ACLU of Washington Releases Coveillance Toolkit to Help People Notice and Counter Surveillance
SEATTLE — The ACLU of Washington and the coveillance collective today released the Coveillance Toolkit, which empowers people to notice and counter surveillance in their daily lives. Coveillance is a proactive approach to the powerful and unprecedented surveillance technologies that dominate public life in 2021. The new toolkit, which is built around Seattle’s surveillance infrastructure but can be adapted for other cities, offers individuals and organizations strategies for watching the watchers.
From people’s shopping habits to their attendance at political protests, private companies and governments are increasingly using surveillance technologies to track individuals and their data, often without the consent or knowledge of the person being watched and followed.
The Coveillance Toolkit includes four guides for offering workshops that focus on different aspects of surveillance:
- A history of surveillance workshop explores how surveillance has been deployed to monitor and police people from marginalized communities, including Black, Indigenous, Latinx, immigrant, religious, LGBTQ+ and other communities.
- A data mapping and stories guide traces the flow of information in a surveillance society to uncover how personal information travels and where it ends up.
- A virtual walking tour of downtown Seattle helps users practice spotting surveillance tools hidden in plain sight.
- A countersurveillance yoga workshop offers techniques for using the body to understand how surveillance systems operate and to reduce the physical stress triggered by always being watched.
“More than ever, understanding who is watching you and how is critical for engaging in public life. But exhortations to ‘protect your privacy’ can be overwhelming and vague. It’s easy to feel powerless,” said Micah Epstein from coveillance, a collective of technologists, organizers, and designers who employ arts-based approaches to build communal counterpower. “Today, we offer a new toolkit with resources designed to give the power back to people and communities.”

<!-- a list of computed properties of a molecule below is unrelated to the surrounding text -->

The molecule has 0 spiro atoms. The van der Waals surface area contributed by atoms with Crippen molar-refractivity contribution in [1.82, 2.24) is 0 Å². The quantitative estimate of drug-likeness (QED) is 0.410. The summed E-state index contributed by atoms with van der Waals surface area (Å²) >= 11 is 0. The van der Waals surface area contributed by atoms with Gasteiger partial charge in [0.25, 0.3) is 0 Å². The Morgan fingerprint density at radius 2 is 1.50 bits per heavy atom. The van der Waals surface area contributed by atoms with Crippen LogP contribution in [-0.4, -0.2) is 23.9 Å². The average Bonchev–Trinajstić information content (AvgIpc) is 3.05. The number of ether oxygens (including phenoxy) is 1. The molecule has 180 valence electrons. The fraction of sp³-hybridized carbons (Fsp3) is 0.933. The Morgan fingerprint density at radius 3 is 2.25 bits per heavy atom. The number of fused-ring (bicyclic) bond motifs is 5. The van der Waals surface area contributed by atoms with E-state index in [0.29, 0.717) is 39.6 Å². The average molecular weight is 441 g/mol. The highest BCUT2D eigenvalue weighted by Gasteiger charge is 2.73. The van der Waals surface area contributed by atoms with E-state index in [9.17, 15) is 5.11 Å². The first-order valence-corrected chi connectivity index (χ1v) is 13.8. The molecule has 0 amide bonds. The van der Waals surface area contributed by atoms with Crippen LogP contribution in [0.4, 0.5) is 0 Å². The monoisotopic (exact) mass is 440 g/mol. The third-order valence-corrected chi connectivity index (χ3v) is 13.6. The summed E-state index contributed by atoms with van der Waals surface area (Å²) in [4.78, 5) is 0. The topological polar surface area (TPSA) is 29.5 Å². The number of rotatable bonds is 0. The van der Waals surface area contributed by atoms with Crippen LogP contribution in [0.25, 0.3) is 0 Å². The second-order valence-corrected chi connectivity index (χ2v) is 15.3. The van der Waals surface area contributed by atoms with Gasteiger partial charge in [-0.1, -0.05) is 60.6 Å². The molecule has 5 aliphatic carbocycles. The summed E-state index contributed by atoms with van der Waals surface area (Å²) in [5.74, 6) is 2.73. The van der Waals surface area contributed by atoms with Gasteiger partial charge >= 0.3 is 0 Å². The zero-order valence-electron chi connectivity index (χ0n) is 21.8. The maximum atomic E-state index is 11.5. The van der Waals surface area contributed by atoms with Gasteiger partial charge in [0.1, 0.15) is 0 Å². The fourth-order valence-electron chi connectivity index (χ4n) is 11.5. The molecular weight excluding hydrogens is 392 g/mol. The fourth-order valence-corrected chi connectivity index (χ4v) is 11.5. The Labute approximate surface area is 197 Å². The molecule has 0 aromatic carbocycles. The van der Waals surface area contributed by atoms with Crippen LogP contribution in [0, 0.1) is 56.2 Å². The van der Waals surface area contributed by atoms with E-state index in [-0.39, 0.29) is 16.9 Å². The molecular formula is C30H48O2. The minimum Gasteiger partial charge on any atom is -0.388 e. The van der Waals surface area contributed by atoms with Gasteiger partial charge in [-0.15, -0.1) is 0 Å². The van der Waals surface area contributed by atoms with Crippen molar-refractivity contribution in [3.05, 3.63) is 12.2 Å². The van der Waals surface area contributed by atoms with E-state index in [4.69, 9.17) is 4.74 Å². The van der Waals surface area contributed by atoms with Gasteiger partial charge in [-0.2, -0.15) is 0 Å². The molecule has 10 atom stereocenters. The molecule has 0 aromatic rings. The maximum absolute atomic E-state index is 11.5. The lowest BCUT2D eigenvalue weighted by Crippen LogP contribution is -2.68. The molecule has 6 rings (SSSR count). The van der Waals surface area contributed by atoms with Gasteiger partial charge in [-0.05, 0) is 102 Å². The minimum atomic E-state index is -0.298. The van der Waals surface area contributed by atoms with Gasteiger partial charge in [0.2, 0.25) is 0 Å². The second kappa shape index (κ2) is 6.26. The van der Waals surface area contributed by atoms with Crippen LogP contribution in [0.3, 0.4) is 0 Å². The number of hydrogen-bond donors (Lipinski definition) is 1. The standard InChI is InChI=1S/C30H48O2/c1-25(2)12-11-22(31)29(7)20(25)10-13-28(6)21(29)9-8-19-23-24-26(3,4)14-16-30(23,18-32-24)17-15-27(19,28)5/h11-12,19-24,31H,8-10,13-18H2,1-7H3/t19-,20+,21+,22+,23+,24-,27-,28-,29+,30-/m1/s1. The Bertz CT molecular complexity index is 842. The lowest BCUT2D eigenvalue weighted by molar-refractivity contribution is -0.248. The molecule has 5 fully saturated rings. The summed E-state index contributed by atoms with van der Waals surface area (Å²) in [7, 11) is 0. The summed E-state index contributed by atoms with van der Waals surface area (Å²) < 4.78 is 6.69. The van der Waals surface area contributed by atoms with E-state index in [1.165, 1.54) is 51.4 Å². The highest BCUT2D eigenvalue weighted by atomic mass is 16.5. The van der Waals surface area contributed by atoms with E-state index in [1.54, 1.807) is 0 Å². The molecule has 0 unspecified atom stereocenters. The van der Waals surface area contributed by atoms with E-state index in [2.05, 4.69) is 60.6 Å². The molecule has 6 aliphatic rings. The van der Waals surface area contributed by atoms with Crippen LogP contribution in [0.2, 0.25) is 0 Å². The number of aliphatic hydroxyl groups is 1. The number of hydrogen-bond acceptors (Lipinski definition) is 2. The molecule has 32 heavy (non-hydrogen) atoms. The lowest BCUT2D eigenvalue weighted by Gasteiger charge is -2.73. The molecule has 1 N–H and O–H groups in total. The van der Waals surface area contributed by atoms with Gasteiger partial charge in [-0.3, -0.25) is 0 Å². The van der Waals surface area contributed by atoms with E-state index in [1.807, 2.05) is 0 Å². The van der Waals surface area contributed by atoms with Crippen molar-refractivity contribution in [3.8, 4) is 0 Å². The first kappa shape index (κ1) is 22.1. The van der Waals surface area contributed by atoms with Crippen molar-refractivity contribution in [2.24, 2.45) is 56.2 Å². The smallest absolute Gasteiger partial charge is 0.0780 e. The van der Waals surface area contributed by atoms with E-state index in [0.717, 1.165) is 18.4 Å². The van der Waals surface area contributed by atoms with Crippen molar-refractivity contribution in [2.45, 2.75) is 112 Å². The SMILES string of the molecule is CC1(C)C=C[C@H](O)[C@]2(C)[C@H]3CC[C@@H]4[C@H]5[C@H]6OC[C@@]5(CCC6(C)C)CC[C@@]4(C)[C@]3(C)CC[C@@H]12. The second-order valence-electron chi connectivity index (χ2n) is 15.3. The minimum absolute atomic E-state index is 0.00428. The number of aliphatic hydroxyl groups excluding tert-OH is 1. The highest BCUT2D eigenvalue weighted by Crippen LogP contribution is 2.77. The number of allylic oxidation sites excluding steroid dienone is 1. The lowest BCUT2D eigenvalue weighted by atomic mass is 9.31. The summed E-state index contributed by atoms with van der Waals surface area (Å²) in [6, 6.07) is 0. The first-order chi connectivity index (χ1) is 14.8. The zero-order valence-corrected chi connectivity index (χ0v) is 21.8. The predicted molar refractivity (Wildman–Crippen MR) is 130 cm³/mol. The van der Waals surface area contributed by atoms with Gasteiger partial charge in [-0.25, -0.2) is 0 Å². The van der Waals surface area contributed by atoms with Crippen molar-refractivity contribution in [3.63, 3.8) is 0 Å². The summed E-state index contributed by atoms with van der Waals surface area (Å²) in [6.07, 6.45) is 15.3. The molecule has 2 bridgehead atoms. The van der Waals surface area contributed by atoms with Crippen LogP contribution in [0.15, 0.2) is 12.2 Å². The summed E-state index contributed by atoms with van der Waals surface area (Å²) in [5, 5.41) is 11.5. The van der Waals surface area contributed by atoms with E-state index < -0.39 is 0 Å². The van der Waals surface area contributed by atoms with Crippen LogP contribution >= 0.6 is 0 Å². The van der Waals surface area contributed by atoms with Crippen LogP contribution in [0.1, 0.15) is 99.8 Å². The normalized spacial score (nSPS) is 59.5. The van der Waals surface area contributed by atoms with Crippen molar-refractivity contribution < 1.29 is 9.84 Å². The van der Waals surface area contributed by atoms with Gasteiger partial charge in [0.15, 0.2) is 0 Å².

For members of historically marginalized communities, surveillance is nothing new. Governments have long used surveillance to target vulnerable communities, including Japanese Americans during World War II and Black Civil Rights leaders in the 1960s. More recently, Black Lives Matter activists have been tracked via social media, and Muslim community members have been subjected to government monitoring through license plate readers. In addition, there are now multiple cases of face recognition technology implicating Black men in crimes they did not commit, including Robert Julian-Borchak Williams, who was wrongly arrested and jailed due to a false match.
“The Coveillance Toolkit helps to deepen understanding of the pervasive and harmful nature of surveillance technologies, especially for historically marginalized communities,” said Jennifer Lee, ACLU-WA’s Technology and Liberty Project manager. “People can use the knowledge they gain from the toolkit to resist the encroachment of surveillance into their daily lives.”
In addition to joining coveillance to build this community-facing toolkit, the ACLU-WA is working with the Tech Equity Coalition, a group of individuals and organizations representing communities historically targeted by surveillance, to draft and support legislation that would safeguard people’s privacy and require input about how technologies can be used from the community members who are most impacted by increased surveillance.
The following bills, introduced in the Washington state Legislature’s 2021 session, would strengthen legal protections against invasive surveillance technologies:
- Face Surveillance Moratorium (SB 5104): A bill that would establish a five-year moratorium on the procurement and use of face recognition technology by government agencies in Washington state.
- People’s Privacy Act (HB 1433): A bill that creates a people-focused, community supported solution to the growing need to protect individual personal data both online and offline by requiring informed, opt-in consent for any use of an individual’s personal information.
- Automated Decision Systems (SB 5116): A bill that would establish guidelines for government procurement and use of automated decision systems to protect consumers and improve transparency.
More information about ACLU-WA’s Technology and Liberty Project and legislative efforts related to technology and privacy is available here.
Coveillance is a collective of technologists, organizers, and designers who employ arts-based approaches to build communal counterpower against new forms of technology-driven oppression. A nonprofit organization founded in 2020, coveillance has facilitated workshops in Seattle, Barcelona, and Pittsburgh.
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